WARM IN THE NEWS
  • February 5, 2019

The Importance of Unity

This past week, Grace Evangelical Lutheran Church hosted the Waynesboro Area Refuge Ministry Cold Weather Shelter for the week.

People standing in line to enter homeless shelter

During our week of hosting, at least five other churches in the area also participated in providing food, overflow support (the number of homeless in need of shelter has exceeded the capacity of a host church like ours a majority of nights this year!), and transportation.

That caused me to ask WARM’s Executive Director Debra Burns how many congregations take part in this ministry to the homeless in our area — not only the cold weather shelter, which operates November through March of each year, but the Ruth Anderson WARM House, which operates year round offering help to homeless families; women and children in our area who are homeless.

Debra sent me a list: more than 30 congregations in our area provide volunteers and funding to make the ministry and program of WARM’s Cold Weather Shelter and WARM House possible. In addition there are many volunteers who do not identify with a congregation who also volunteer their time and resources to help out. It’s important to know about that within our community for reasons that go beyond a “way to go!” and thank you to all the volunteers, as important as it is to do so.

There are a number of important passages in the Bible that emphasize how important unity is to God’s people. The 133rd Psalm talks of how “very good and pleasant it is when God’s people live together in unity,” and speaks creatively how that unity grows and flows over as a blessing. Jesus, before his death on the cross prays to the Father that his followers “may be one as we are one,” and says this unity among followers of Christ is important so that “the world may believe that you sent me” (cf. John 17:20-23). And in Paul’s letter to the Ephesians, Paul urges the church to make every effort to “maintain the unity of the Spirit in the bond of peace.” He goes on to say that the Church is like a Body working together “to promote the body’s growth in building itself up in love.” (cf. Ephesians 4)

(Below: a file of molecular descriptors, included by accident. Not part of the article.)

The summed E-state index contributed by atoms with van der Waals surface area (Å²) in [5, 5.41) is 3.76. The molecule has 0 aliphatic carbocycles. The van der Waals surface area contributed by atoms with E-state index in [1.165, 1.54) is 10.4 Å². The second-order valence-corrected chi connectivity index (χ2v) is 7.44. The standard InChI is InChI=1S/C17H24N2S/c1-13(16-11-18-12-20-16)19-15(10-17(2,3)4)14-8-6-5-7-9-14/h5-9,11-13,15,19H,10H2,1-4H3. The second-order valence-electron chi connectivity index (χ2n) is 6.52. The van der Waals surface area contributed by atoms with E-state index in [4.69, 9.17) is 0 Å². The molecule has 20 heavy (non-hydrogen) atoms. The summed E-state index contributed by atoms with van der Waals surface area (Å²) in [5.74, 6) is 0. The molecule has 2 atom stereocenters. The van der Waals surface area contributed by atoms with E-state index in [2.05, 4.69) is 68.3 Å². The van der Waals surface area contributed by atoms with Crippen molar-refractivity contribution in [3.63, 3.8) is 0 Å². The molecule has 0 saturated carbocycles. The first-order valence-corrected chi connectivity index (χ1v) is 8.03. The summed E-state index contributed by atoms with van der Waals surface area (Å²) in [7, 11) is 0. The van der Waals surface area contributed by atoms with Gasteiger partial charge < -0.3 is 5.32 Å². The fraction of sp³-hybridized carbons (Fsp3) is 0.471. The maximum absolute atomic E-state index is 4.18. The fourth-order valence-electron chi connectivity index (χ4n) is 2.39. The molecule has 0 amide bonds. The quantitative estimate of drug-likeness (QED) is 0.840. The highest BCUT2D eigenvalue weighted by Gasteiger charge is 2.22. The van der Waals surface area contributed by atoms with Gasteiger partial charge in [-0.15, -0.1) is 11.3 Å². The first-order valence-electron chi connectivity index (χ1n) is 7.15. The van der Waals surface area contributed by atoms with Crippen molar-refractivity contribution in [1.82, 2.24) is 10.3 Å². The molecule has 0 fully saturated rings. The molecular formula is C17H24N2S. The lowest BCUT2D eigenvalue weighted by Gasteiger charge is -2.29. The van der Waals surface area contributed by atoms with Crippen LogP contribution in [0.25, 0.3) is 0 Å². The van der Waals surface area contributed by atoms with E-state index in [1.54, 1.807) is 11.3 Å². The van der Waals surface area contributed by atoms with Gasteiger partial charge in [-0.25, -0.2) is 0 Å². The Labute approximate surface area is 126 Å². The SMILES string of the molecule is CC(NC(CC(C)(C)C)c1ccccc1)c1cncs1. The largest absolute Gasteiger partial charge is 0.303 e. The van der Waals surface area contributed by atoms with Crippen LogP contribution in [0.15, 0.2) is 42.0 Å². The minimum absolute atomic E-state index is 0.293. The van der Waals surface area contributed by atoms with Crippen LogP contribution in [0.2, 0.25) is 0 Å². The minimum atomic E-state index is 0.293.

A look at the list of congregations helping to make the cold weather shelter and WARM House possible is also a list of many Christian traditions: Methodist, Presbyterian, Church of the Brethren, Mennonite, Baptist, Roman Catholic, Episcopal, Lutheran, Nazarene, Seventh Day Adventist, Church of God in Christ, Salvation Army, and non-Denominational congregations: a full width and breadth of Christianity. Sometimes we have viewed that width and breadth with suspicion, or with a questioning of one another, and sometimes the activity and ministries we have within our own congregations and denominations may seem enough to be occupied with. However, we live in a time where our witness together through what we do together is named by our Lord Jesus as central to the world around us knowing and believing in him.

And the Bible is equally clear that, in addition to the ways we are called to share the gospel Word, God has specific ways that we are called to work together to make God known, such as God’s command through the prophet Isaiah to “bring the homeless poor into your house” (Is. 58:7). The world around us is much less likely to ask “what do you believe;” it is much more likely to ask the Church, “show me what difference Jesus makes.”

So, I give thanks for the five congregations who worked with Grace this week to make the WARM Cold Weather Shelter possible; And I give thanks for more than 25 other congregations of our sisters and brothers in Christ who complete the cold weather shelter season, and keep the WARM House available to homeless families all year long.

It may be “the right thing to do.” But more importantly the love of God in Jesus Christ is being made known in what we’re doing — together.

~Pastor Paul Pingel, Grace Evangelical Lutheran Church

See original online post here.

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